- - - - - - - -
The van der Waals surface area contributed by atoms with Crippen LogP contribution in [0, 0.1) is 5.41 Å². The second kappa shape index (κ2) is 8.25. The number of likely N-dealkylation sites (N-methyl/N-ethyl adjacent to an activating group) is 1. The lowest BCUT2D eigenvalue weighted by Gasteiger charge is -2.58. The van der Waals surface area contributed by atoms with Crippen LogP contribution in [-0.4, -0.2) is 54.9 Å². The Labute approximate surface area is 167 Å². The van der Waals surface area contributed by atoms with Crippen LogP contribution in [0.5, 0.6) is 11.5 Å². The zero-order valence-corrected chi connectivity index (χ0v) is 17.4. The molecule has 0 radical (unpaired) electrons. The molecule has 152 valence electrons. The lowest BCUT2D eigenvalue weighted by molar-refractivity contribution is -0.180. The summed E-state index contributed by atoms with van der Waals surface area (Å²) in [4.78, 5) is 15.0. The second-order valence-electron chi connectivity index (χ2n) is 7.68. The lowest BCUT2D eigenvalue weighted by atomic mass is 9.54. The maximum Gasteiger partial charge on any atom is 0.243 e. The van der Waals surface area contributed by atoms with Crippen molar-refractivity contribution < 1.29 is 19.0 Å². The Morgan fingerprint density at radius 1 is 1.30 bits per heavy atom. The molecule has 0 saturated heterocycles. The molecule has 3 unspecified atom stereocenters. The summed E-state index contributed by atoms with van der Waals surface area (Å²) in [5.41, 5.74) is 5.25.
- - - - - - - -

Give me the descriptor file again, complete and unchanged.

The van der Waals surface area contributed by atoms with Crippen LogP contribution in [0, 0.1) is 5.41 Å². The second kappa shape index (κ2) is 8.25. The number of likely N-dealkylation sites (N-methyl/N-ethyl adjacent to an activating group) is 1. The lowest BCUT2D eigenvalue weighted by Gasteiger charge is -2.58. The van der Waals surface area contributed by atoms with Crippen LogP contribution in [-0.4, -0.2) is 54.9 Å². The Labute approximate surface area is 167 Å². The van der Waals surface area contributed by atoms with Crippen LogP contribution in [0.5, 0.6) is 11.5 Å². The zero-order valence-corrected chi connectivity index (χ0v) is 17.4. The molecule has 0 radical (unpaired) electrons. The molecule has 152 valence electrons. The lowest BCUT2D eigenvalue weighted by molar-refractivity contribution is -0.180. The summed E-state index contributed by atoms with van der Waals surface area (Å²) in [4.78, 5) is 15.0. The second-order valence-electron chi connectivity index (χ2n) is 7.68. The lowest BCUT2D eigenvalue weighted by atomic mass is 9.54. The maximum Gasteiger partial charge on any atom is 0.243 e. The van der Waals surface area contributed by atoms with Crippen molar-refractivity contribution < 1.29 is 19.0 Å². The Morgan fingerprint density at radius 1 is 1.30 bits per heavy atom. The molecule has 0 saturated heterocycles. The molecule has 3 unspecified atom stereocenters. The summed E-state index contributed by atoms with van der Waals surface area (Å²) in [5.41, 5.74) is 5.25.